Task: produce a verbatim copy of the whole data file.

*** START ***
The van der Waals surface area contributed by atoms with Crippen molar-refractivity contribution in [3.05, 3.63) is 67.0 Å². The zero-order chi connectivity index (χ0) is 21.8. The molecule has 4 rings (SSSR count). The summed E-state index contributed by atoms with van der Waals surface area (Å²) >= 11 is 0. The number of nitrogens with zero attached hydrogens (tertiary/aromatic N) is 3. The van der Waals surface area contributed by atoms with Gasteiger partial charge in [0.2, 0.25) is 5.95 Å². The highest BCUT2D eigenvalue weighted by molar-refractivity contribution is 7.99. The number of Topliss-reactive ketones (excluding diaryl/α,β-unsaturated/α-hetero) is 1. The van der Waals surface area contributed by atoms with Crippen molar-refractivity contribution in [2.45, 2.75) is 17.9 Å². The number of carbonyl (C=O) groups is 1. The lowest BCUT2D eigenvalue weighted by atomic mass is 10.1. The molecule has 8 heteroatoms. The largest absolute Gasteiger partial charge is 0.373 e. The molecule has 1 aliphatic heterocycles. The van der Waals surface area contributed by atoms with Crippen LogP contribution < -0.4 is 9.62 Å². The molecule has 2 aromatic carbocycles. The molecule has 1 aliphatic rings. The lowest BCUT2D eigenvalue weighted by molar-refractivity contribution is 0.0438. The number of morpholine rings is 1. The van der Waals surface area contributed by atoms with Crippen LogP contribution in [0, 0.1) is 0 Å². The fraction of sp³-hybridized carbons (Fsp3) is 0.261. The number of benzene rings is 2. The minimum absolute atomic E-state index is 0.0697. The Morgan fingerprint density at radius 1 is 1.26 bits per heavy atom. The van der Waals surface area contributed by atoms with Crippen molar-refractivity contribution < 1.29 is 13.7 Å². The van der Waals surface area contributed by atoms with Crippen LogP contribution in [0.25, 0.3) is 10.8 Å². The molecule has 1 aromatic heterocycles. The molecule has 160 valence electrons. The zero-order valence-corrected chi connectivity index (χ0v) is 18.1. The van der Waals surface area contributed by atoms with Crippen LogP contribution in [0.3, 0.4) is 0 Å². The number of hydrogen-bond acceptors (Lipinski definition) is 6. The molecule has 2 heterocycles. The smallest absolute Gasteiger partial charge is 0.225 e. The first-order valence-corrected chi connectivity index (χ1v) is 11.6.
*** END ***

The van der Waals surface area contributed by atoms with Crippen molar-refractivity contribution in [3.05, 3.63) is 67.0 Å². The zero-order chi connectivity index (χ0) is 21.8. The molecule has 4 rings (SSSR count). The summed E-state index contributed by atoms with van der Waals surface area (Å²) >= 11 is 0. The number of nitrogens with zero attached hydrogens (tertiary/aromatic N) is 3. The van der Waals surface area contributed by atoms with Gasteiger partial charge in [0.2, 0.25) is 5.95 Å². The highest BCUT2D eigenvalue weighted by molar-refractivity contribution is 7.99. The number of Topliss-reactive ketones (excluding diaryl/α,β-unsaturated/α-hetero) is 1. The van der Waals surface area contributed by atoms with Crippen molar-refractivity contribution in [2.45, 2.75) is 17.9 Å². The number of carbonyl (C=O) groups is 1. The lowest BCUT2D eigenvalue weighted by atomic mass is 10.1. The molecule has 8 heteroatoms. The largest absolute Gasteiger partial charge is 0.373 e. The molecule has 1 aliphatic heterocycles. The van der Waals surface area contributed by atoms with Crippen LogP contribution < -0.4 is 9.62 Å². The molecule has 2 aromatic carbocycles. The molecule has 1 aliphatic rings. The lowest BCUT2D eigenvalue weighted by molar-refractivity contribution is 0.0438. The number of morpholine rings is 1. The van der Waals surface area contributed by atoms with Crippen LogP contribution in [0, 0.1) is 0 Å². The fraction of sp³-hybridized carbons (Fsp3) is 0.261. The number of benzene rings is 2. The minimum absolute atomic E-state index is 0.0697. The Morgan fingerprint density at radius 1 is 1.26 bits per heavy atom. The van der Waals surface area contributed by atoms with Crippen molar-refractivity contribution < 1.29 is 13.7 Å². The van der Waals surface area contributed by atoms with Crippen LogP contribution in [0.25, 0.3) is 10.8 Å². The molecule has 1 aromatic heterocycles. The molecule has 160 valence electrons. The zero-order valence-corrected chi connectivity index (χ0v) is 18.1. The van der Waals surface area contributed by atoms with Crippen LogP contribution in [0.3, 0.4) is 0 Å². The number of hydrogen-bond acceptors (Lipinski definition) is 6. The molecule has 2 heterocycles. The smallest absolute Gasteiger partial charge is 0.225 e. The first-order valence-corrected chi connectivity index (χ1v) is 11.6.